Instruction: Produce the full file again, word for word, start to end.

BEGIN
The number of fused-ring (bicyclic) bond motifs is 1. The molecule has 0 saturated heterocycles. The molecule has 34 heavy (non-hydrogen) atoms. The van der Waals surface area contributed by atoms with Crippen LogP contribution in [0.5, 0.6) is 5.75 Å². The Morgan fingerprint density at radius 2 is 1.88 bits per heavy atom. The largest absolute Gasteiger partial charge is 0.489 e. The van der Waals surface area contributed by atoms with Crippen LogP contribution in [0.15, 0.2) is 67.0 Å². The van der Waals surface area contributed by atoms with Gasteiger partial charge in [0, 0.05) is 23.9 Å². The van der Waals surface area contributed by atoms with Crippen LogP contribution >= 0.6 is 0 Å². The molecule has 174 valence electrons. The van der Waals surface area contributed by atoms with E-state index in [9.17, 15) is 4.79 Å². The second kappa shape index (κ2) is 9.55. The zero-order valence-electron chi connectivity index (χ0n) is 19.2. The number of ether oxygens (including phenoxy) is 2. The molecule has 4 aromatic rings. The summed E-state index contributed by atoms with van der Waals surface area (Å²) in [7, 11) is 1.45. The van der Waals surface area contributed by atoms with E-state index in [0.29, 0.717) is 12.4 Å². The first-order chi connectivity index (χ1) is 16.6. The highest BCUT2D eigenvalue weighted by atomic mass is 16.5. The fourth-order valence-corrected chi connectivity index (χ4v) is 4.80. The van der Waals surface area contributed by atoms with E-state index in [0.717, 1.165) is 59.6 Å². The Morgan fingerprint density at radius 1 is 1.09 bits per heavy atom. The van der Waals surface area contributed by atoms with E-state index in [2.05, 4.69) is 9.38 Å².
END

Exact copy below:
The number of fused-ring (bicyclic) bond motifs is 1. The molecule has 0 saturated heterocycles. The molecule has 34 heavy (non-hydrogen) atoms. The van der Waals surface area contributed by atoms with Crippen LogP contribution in [0.5, 0.6) is 5.75 Å². The Morgan fingerprint density at radius 2 is 1.88 bits per heavy atom. The largest absolute Gasteiger partial charge is 0.489 e. The van der Waals surface area contributed by atoms with Crippen LogP contribution in [0.15, 0.2) is 67.0 Å². The van der Waals surface area contributed by atoms with Gasteiger partial charge in [0, 0.05) is 23.9 Å². The van der Waals surface area contributed by atoms with Crippen LogP contribution >= 0.6 is 0 Å². The molecule has 174 valence electrons. The van der Waals surface area contributed by atoms with E-state index in [9.17, 15) is 4.79 Å². The second kappa shape index (κ2) is 9.55. The zero-order valence-electron chi connectivity index (χ0n) is 19.2. The number of ether oxygens (including phenoxy) is 2. The molecule has 4 aromatic rings. The summed E-state index contributed by atoms with van der Waals surface area (Å²) in [7, 11) is 1.45. The van der Waals surface area contributed by atoms with E-state index in [0.29, 0.717) is 12.4 Å². The first-order chi connectivity index (χ1) is 16.6. The highest BCUT2D eigenvalue weighted by atomic mass is 16.5. The fourth-order valence-corrected chi connectivity index (χ4v) is 4.80. The van der Waals surface area contributed by atoms with E-state index in [0.717, 1.165) is 59.6 Å². The Morgan fingerprint density at radius 1 is 1.09 bits per heavy atom. The van der Waals surface area contributed by atoms with E-state index in [2.05, 4.69) is 9.38 Å².